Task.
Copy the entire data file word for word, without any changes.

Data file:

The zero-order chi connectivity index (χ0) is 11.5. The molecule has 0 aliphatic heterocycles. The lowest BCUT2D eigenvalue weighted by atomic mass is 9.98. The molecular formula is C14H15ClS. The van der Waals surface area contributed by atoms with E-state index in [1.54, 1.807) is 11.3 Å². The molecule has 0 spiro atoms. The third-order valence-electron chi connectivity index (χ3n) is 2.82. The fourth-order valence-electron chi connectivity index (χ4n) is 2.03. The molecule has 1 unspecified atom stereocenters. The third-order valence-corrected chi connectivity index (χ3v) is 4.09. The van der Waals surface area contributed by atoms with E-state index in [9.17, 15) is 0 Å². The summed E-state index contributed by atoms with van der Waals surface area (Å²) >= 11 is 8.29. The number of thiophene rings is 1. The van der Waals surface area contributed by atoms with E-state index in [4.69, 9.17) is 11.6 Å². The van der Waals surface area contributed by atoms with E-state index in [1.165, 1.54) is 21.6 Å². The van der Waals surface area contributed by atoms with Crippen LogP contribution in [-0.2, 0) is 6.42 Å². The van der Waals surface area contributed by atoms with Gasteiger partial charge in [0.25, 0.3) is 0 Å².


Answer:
The zero-order chi connectivity index (χ0) is 11.5. The molecule has 0 aliphatic heterocycles. The lowest BCUT2D eigenvalue weighted by atomic mass is 9.98. The molecular formula is C14H15ClS. The van der Waals surface area contributed by atoms with E-state index in [1.54, 1.807) is 11.3 Å². The molecule has 0 spiro atoms. The third-order valence-electron chi connectivity index (χ3n) is 2.82. The fourth-order valence-electron chi connectivity index (χ4n) is 2.03. The molecule has 1 unspecified atom stereocenters. The third-order valence-corrected chi connectivity index (χ3v) is 4.09. The van der Waals surface area contributed by atoms with E-state index in [9.17, 15) is 0 Å². The summed E-state index contributed by atoms with van der Waals surface area (Å²) >= 11 is 8.29. The number of thiophene rings is 1. The van der Waals surface area contributed by atoms with E-state index in [4.69, 9.17) is 11.6 Å². The van der Waals surface area contributed by atoms with E-state index in [1.165, 1.54) is 21.6 Å². The van der Waals surface area contributed by atoms with Crippen LogP contribution in [-0.2, 0) is 6.42 Å². The van der Waals surface area contributed by atoms with Gasteiger partial charge in [0.25, 0.3) is 0 Å².